Benjamin Franklin once said, “In this world nothing can be said to be certain except death and taxes.” Never does this seem more true than in the first few months of a new year as the Internal Revenue Service tax filing deadline of April 15 looms.

Families throughout Maine can take advantage of several tax exemptions and deductions this year, whether they are filing themselves using programs such as TurboTax or working with a professional.

Jason Roy, certified public accountant at R&A Wealth Management, said families should prepare early and keep track of important documents and records throughout the year.

“It is very important for folks to gather their data in an organized and complete manner,” he said. “Be patient and wait until you’re certain that you have all of the tax documents you expect to receive.”

Roy said not rushing means preparers such as himself can be more effective and efficient, which could decrease the preparation cost.

The cost of having taxes prepared by a professional depends on the complexity of work being done. For example, it costs someone with rental properties, businesses or major investments more than someone who works one job and didn’t have any major life changes the year before, such as adding children or purchasing a home. Roy said fees can range from $225 to more than $1,000, but most personal income tax returns average between $225 and $500.

Several “significant” changes to tax laws and requirements have taken place in the past few years, Roy said. Among those for families and individuals filing for 2014, are new health-care- related forms for people who did not have the minimum essential health coverage required by the Affordable Care Act.

One thing to keep in mind as well, is that several deductions and credits are lost at different levels of income. Individuals with an adjusted gross income of $75,000 and married people filing jointly with incomes of $110,000 or more for example, face a reduction or elimination of the child tax credit. In addition, Maine has a $27,950 limit for itemized deductions regardless of AGI.

Roy said it’s hard to say whether families or individuals save more on their taxes because of the variables involved. However, he said families typically have more exemptions and itemized deductions than individuals but there are some thresholds for married couples that are not equivalent to double the individual amounts.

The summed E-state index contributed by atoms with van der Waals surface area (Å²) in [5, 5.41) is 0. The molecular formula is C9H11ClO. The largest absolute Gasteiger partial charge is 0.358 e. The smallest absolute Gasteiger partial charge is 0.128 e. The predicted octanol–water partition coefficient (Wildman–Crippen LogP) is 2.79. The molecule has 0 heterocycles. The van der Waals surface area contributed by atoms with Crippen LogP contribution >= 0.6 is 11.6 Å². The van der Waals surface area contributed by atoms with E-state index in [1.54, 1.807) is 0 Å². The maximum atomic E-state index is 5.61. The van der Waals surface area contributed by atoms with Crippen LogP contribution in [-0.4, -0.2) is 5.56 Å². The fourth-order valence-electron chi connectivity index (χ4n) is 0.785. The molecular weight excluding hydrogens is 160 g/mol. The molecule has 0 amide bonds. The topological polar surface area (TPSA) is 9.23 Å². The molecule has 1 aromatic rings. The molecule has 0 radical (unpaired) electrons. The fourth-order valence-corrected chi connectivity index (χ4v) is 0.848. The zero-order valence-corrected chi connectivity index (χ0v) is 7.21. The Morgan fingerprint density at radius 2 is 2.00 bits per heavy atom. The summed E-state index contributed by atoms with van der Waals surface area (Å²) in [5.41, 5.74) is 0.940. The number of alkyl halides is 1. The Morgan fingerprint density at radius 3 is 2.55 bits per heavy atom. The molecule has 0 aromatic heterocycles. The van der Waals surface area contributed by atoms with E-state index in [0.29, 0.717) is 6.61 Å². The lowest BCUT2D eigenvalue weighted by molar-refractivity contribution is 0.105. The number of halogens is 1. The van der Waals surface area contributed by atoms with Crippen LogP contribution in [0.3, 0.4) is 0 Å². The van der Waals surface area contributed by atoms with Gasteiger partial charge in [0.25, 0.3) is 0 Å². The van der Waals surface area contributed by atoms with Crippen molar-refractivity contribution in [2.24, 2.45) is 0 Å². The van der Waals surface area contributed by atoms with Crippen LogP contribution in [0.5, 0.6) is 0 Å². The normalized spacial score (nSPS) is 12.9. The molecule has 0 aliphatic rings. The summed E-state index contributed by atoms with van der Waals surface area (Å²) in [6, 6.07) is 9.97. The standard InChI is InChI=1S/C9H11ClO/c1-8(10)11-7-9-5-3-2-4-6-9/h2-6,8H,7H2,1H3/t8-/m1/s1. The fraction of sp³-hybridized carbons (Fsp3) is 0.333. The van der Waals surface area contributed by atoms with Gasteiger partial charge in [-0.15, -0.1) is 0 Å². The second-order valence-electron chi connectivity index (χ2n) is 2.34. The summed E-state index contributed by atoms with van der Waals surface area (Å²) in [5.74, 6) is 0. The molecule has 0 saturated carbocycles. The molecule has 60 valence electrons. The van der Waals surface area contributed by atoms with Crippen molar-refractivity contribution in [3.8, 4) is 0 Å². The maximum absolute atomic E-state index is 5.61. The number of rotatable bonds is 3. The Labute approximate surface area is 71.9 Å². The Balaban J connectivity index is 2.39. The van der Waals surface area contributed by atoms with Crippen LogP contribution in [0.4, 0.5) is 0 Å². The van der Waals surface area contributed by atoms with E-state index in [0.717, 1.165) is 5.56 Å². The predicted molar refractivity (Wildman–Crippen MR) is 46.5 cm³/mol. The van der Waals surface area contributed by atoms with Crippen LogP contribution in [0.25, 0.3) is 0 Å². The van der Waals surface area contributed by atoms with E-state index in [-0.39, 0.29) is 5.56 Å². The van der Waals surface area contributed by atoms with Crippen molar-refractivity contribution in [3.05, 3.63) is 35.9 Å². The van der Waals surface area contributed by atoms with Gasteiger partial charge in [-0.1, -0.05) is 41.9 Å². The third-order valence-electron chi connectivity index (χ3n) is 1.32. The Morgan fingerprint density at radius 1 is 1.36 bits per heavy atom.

“This is what prompted the phrase ‘marriage penalty,’” Roy said.

Headed to do your 2014 taxes? Here are a few things to keep in mind:

Child tax credit: Parents can claim $1,000 per child up to age 17.

College savings plan deduction: If parents have opened a 529 account or another type of state-sponsored college fund for a child, money saved in the account during 2014 can be claimed as deductions.

Child-care deductions: Parents who work and pay for child-care may be able to deduct some of that expense. The total depends on a couple’s income and type of day-care center.

Medical expenses: If family health care costs exceed 7.5 percent of a household’s AGI, they can be deducted from taxes. Expenses can include things like hospital stays, medications and physical therapy, but not insurance premiums.

Education expenses: Qualified education expenses include money paid for tuition, fees or other costs related to an eligible student. The expenses must have been paid by you or your spouse, a student claimed as a dependent or a third party like relatives or friends. Expenses include anything paid for by cash, check, credit card or with money from a loan.

Natalie Feulner

Natalie Feulner is a journalist and “semi-crunchy” cloth diapering momma to a rambunctious toddler named after a county in California. She drinks too much tea and loves to climb rocks but not at the...